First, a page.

Thermal stability of carbonates and nitrates changes down the group. Thermal decomposition is when a substance breaks down when heated. The more thermally stable a substance is, the more heat it needs to decompose it. Thermal stability increases down a group. The carbonate and nitrate ions are large and can be made unstable by the presence of a positively charged ion (a cation). The cation polarises the anion, distorting it. The greater the distortion, the less stable the anion. Larger cations cause less distortion than smaller cations. So the further down the group, the larger the cations, the less distortion caused and the more stable the carbonate/nitrate anion. Group 2 compounds are less thermally stable than Group 1 compounds. The greater the charge on the cation, the greater the distortion and the less stable the carbonate/nitrate ion becomes. Group 2 ions have a 2+ charge compared to a 1+ charge for Group 1 cations. So Group 2 carbonates and nitrates are less stable than those of Group 1. Group 1 carbonates are thermally stable - they wont decompose with a bunsen heating it, but they do decompose at higher temperatures (except lithium carbonate, which decomposes to lithium oxide and carbon dioxide). Group 2 carbonates decompose to form the oxide and carbon dioxide. Group 1 nitrates decompose to form the nitrite and oxygen, except lithium nitrate, which decomposes to form lithium oxide, nitrogen dioxide and oxygen. Group 2 nitrates decompose to form the oxide, nitrogen dioxide and oxygen. You test the thermal stability of nitrates either by measuring how long it takes until oxygen is produced, how long it takes for nitrogen dioxide to form (this needs to be done in a fume cupboard, because nitrogen dioxide is toxic). For carbonates, you measure how long it takes for carbon dioxide to be produced. The classic test for this is lime water (saturated calcium hydroxide solution), which turns cloudy with carbon dioxide. Group 1 and 2 compounds burn with distinctive flame colours, but not all of them. For compounds containing the ions below, flame tests can help identify them. Li - red, Na -  orange/yellow, K - lilac, Rb - red, Cs - blue, Ca - brick-red, Sr - crimson, and Ba - green. You do a flame test by mixing the compound with a few drops of hydrochloric acid, heating a piece of platinum/nichrome wire, and dipping the wire into the coumpound/acid mixture and holding it in a bunsen flame. This is the explanation for flame colours: The energy absorbed from the flame causes electrons to move to higher energy levels. The colours are seen as electrons fall back down to lower energy levels, releasing energy in the form of light. The difference in energy between the higher and lower levels determines the wavelength of light released - which determines the colour of the light. (This will also come up in Quantum Phenomena in AS Physics).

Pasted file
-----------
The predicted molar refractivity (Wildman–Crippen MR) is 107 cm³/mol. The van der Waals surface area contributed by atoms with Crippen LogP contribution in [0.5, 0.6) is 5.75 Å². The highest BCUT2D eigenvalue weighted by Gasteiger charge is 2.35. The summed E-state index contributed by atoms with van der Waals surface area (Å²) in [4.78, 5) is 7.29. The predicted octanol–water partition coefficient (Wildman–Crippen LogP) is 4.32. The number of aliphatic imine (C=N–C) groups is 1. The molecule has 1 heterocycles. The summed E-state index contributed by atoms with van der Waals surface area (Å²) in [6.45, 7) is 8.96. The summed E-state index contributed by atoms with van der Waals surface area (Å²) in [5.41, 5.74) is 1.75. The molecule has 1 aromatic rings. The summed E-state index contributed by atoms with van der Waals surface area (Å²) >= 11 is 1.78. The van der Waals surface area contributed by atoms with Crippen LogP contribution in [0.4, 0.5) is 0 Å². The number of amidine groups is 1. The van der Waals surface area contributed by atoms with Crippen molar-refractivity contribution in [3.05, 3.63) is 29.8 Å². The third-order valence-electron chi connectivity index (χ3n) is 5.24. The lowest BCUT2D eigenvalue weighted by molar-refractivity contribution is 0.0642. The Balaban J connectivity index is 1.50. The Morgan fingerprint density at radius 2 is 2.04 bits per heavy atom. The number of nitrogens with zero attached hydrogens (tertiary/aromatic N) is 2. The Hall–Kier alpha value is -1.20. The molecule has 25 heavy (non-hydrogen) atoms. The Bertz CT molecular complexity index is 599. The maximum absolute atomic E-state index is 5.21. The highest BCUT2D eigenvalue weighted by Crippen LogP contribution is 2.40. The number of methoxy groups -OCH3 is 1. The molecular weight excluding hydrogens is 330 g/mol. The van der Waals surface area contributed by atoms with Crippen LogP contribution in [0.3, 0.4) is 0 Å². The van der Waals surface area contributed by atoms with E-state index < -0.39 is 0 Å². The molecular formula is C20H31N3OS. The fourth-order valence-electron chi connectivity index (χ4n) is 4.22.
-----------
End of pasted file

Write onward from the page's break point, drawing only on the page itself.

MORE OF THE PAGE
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The Halogens